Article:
LINGUIST List 32.2073

Wed Jun 16 2021

Calls: Ling & Lit/USA

Editor for this issue: Lauren Perkins <laurenlinguistlist.org>



Date: 16-Jun-2021
From: Lucie Houdu <luciehouduaol.fr>
Subject: Poetry and Identity: Shaping and Sharing the Trauma of Displacement (NeMLA 2022 - Panel)
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Full Title: Poetry and Identity: Shaping and Sharing the Trauma of Displacement (NeMLA 2022 - Panel)
Short Title: NeMLA Panel

Date: 10-Mar-2022 - 13-Mar-2022
Location: Baltimore, USA
Contact Person: Lucie Houdu
Meeting Email: < click here to access email >
Web Site: https://www.cfplist.com/nemla/Home/S/19403

Linguistic Field(s): Ling & Literature

Subject Language(s): English

Call Deadline: 19-Oct-2021

Meeting Description:

From the very first traces of written poetry, poets have been inspired by their peers: whether with elegies, odes or allusions to the poets they admired, they have always incorporated figures of poets and other poetic texts in their own poems. Intertextuality abound from the classical texts (quotations, sources and models) by earlier poets, for instance Ovid, Virgil or Cato. Some of their contemporaries, like Tacitus, have questioned the ideologies of their predecessors. Closer to us, Milton in his 16-line “On Shakespeare” (1630) argues that no monument is a suitable tribute to Shakespeare’s oeuvre; Thomas Gray pays himself homage to Milton in “Elegy Written in a Country Churchyard” (1751). Not long ago, Amanda Gorman picked up the torch and gave her own vision of the power of Poetry, for example in “In the Place (An American Lyric)” (2015).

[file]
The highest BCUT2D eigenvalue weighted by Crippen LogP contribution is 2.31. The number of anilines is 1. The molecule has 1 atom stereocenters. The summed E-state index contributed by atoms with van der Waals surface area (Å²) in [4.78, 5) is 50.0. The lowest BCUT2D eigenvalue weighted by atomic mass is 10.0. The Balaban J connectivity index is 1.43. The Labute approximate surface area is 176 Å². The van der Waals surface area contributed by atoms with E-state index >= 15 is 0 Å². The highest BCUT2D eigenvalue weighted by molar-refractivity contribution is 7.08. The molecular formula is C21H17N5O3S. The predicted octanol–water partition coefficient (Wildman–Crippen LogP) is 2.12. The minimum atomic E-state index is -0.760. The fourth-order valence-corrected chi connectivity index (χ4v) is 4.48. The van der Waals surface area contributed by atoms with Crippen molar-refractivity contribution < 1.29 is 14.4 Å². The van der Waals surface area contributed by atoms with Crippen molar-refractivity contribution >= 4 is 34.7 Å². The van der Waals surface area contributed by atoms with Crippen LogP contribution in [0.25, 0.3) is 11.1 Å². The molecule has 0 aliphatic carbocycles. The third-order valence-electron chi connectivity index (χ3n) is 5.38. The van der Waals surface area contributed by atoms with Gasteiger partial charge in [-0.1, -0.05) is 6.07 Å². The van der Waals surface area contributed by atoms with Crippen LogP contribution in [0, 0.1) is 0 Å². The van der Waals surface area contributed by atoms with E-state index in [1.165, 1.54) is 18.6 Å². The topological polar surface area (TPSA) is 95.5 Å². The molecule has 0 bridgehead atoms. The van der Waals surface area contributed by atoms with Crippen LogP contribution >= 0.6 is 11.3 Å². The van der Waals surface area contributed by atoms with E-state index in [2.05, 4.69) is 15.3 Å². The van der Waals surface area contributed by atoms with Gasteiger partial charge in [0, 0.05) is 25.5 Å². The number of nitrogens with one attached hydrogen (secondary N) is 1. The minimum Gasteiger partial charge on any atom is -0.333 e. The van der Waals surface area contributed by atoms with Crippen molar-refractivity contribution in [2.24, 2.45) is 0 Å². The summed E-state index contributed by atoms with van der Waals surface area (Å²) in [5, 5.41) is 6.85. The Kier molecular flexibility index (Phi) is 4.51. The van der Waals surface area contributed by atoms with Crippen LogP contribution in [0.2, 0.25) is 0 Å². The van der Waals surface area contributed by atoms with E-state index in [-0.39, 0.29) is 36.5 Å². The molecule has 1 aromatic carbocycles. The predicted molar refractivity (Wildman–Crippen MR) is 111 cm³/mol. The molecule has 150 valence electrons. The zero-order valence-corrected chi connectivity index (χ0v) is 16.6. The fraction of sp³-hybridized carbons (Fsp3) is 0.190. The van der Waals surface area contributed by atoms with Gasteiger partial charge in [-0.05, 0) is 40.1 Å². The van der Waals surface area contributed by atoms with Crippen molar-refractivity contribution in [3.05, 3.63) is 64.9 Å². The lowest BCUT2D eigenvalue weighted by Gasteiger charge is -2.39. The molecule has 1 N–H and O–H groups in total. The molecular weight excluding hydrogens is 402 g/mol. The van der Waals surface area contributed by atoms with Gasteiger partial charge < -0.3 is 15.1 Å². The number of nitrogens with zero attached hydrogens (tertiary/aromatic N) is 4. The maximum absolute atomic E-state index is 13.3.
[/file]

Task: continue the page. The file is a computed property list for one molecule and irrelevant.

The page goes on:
This panel shall be a place to question the representations of poets and poetry in poetic works. What is at stake when the poet conjures up the figure of the poet (or of a precise poet)? Is it a mere name-dropping, a simple reference, a heartfelt tribute, a way to define oneself by referring to other poets? When a poet broaches the topic of Poetry, is this a reflection on what he or she is creating, on the impact of poetry, its place in the world? Whether a matter of building one’s own poetic identity or welcoming the Other within one’s poetic creation, representations of poet(s) and Poetry cannot but draw our attention.

Call for Papers:

We welcome papers from any geographic area and any historical era. Please submit your abstract through the NeMLA website.

You will be asked to register (for free) at https://www.cfplist.com/nemla/Home/Login. Then look for session 19403 and submit your abstract.




Page Updated: 16-Jun-2021